Skinny jeans have been enjoying a good, extended run: for more than a decade. Its popularity simply won’t fade. But these days, skinny isn’t quite enough; they’d have to be snug as leggings. Spend an afternoon anywhere along Orchard Road, and you’ll see guys (and girls) in jeans so limb-clinging, they could have been shrink-wrapped on the legs. Indeed, so tight are the fit of them jeans that they are sometimes called “paint on”. What if that’s applied literally?
At Dior Homme, someone is really doing the painting, by hand no less. But we do not think it’s Kris Van Assche getting his hands dirty. His latest jeans for Dior Homme, in very limited quantities, the staff at the store will remind you, looks like a pair left behind by an especially industrious house painter who has only one pair of work pants. The more imaginative among you may think it’s made from a sheet of overused work-site tarpaulin!
These are standard Dior Homme slim-fit, five-pocket jeans on which a surface treatment is applied. As a product of the house of Dior, there is art to the painterly finish. Firstly, it is monochromatic (with shades of grey between black and white), rather like grisaille. Secondly, the informal brush strokes on the cotton twill are applied to form a check effect. Thirdly, the paint has a tactile quality about it—roughness like those of oils or acrylics after they’ve dried naturally.
The hand-painted jeans first seen on the Dior Homme catwalk in January 2016
It’s not clear what paints are used. We can assume it’s not gouache or Dulux water-based. And it doesn’t look varnished. The salesperson wasn’t able to enlighten either, which points to only one way to care for them: do not wash. Never subjecting them to a spin cycle is probably the sensible way to treat this pair of four-figure pants that, on the surface at least, is art.
Caress this frameless, wearable painting and the hand senses the hardness of the top coat. Lifting the jeans up, the uncommon heft is immediately discernible. You are tempted to try them on and you do. These are very stiff jeans, and they’re not easy to put on, especially when they’re skinny too. Once, they’re on, you realise that you may not easily move in them. Climbing up a flight of stairs, you immediately feel, will be tricky. Squatting, you can’t imagine!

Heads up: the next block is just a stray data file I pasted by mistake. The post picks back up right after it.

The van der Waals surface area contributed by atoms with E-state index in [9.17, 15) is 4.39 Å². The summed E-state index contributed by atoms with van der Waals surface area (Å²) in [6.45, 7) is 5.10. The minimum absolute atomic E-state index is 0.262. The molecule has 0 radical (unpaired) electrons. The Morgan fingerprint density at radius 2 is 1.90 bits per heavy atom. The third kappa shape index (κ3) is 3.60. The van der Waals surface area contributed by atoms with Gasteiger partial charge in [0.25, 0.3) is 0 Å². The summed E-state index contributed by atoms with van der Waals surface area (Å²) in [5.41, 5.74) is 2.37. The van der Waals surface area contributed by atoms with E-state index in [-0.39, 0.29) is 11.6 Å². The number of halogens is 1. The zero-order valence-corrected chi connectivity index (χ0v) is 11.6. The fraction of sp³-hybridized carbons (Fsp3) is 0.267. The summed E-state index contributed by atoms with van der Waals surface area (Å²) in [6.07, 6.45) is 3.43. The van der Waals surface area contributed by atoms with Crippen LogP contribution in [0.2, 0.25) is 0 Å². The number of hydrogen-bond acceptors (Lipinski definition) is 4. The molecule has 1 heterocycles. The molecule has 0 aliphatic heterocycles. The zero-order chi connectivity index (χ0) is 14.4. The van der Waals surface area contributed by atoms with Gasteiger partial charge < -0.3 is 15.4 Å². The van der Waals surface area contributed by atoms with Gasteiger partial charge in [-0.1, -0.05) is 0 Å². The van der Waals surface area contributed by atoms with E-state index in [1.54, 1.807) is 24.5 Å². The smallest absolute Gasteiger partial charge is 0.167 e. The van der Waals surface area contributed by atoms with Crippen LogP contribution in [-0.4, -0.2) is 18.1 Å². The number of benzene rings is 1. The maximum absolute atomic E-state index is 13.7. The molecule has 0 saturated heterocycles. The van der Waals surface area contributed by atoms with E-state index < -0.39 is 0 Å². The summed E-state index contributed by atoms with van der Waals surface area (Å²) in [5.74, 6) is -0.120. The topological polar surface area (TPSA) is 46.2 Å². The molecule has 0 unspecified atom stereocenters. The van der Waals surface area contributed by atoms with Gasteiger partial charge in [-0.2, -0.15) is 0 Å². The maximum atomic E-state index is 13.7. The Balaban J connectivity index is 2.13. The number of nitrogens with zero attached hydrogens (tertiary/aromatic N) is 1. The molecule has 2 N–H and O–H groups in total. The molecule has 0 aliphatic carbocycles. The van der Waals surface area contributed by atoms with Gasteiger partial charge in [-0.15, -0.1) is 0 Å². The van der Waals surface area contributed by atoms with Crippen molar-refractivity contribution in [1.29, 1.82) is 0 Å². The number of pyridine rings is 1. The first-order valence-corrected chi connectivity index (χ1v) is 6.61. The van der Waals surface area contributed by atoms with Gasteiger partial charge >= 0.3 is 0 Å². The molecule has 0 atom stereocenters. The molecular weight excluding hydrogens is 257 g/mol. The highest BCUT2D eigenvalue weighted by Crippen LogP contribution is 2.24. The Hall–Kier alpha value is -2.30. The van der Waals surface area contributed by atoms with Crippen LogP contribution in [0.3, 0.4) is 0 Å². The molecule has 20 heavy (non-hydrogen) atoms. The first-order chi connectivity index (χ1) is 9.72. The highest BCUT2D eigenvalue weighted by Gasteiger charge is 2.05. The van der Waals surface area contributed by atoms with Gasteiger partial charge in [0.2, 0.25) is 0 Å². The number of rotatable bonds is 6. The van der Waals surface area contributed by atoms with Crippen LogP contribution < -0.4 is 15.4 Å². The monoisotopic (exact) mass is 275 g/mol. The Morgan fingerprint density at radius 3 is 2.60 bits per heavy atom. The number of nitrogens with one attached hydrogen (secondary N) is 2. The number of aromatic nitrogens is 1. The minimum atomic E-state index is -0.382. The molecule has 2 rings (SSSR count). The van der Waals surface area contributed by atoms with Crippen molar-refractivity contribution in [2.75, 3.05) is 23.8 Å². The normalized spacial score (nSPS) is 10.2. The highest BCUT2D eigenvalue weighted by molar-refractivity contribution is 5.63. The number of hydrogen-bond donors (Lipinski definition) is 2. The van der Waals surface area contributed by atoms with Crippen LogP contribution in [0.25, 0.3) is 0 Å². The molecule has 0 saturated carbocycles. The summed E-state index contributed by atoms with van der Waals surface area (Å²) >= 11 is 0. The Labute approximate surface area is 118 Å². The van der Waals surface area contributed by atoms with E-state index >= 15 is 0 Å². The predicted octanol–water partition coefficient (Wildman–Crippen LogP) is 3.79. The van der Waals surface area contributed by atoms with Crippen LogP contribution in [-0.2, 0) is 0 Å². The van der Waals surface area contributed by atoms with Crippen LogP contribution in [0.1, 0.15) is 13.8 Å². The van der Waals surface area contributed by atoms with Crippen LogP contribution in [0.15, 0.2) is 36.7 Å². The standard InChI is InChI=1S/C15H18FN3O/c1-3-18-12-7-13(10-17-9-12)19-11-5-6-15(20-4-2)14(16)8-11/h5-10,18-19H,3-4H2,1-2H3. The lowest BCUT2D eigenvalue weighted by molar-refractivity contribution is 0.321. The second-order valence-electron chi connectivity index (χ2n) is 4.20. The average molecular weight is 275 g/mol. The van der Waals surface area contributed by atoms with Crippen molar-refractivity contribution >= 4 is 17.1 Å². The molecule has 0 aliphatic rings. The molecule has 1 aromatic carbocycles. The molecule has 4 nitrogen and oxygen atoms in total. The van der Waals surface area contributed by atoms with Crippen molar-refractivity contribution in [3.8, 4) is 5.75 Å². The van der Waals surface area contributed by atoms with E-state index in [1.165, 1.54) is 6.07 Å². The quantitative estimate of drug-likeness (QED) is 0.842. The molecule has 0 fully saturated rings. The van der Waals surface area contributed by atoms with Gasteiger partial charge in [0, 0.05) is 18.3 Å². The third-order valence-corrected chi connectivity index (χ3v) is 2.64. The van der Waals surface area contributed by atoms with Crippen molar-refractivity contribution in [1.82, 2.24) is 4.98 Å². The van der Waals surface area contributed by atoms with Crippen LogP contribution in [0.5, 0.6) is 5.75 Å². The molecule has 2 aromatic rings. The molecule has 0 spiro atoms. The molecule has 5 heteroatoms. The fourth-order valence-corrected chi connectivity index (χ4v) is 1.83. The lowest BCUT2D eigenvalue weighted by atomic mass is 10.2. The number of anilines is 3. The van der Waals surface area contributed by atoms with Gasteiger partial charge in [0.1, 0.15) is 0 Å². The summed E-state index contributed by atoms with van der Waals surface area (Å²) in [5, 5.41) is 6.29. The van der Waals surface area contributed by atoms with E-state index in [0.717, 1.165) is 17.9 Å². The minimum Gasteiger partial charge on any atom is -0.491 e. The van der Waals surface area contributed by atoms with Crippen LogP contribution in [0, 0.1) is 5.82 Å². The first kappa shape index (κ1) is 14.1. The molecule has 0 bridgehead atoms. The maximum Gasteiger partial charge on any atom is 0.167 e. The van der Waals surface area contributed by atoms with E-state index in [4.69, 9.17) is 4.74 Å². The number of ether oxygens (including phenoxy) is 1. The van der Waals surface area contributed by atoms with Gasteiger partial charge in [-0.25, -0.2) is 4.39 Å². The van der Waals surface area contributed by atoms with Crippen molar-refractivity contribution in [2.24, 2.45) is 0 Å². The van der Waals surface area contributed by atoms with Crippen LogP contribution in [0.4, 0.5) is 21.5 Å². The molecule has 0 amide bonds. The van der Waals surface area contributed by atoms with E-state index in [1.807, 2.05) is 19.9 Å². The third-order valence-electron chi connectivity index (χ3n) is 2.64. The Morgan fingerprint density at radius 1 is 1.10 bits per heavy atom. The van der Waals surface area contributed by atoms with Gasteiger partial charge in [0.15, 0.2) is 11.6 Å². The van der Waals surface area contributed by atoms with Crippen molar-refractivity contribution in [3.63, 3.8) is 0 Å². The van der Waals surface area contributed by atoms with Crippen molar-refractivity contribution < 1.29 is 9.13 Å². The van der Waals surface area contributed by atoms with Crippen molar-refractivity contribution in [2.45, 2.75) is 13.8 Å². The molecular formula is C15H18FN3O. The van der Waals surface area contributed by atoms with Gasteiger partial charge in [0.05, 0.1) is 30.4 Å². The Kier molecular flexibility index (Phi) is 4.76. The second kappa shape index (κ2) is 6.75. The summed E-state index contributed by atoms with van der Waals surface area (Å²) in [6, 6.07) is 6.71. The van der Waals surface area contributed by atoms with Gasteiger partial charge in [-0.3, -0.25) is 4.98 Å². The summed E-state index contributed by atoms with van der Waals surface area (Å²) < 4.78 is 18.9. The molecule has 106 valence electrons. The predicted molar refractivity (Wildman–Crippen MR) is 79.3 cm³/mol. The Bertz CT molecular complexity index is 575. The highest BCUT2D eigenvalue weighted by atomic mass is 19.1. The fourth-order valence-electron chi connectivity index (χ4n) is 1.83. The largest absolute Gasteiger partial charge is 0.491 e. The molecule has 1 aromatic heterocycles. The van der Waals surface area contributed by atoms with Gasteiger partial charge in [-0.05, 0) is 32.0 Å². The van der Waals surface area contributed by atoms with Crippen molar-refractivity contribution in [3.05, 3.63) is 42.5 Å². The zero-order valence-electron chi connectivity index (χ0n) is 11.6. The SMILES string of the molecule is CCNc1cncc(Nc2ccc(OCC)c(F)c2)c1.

This pair of jeans clearly needs time for the wearer to break into, but the process maybe long-drawn since you are not likely going to wear it often or wash it regularly. Still, for the fashionista, it is likely the ultimate pair of jeans, possibly more desirable than Maison Martin Margiela’s low-top sneakers with Jackson Pollock-ish paint splatter.
“Monsieur Dior gone skater boy” was how Mr Van Assche described the mood of the collection to the media back in January after the autumn/winter show. While that is hard to imagine (Monsieur Dior was, after all, rather rotund, and communicated a sartorial sense that can be described as proper), it is not difficult to see that the future in surface treatments of jeans could be thick brush strokes rather than random tears and shreds.
Dior Homme hand-painted cotton twill jeans, SGD2,600, out now at Dior Homme, Ion Orchard. Photos: (top) Jim Sim, (bottom) Dior Homme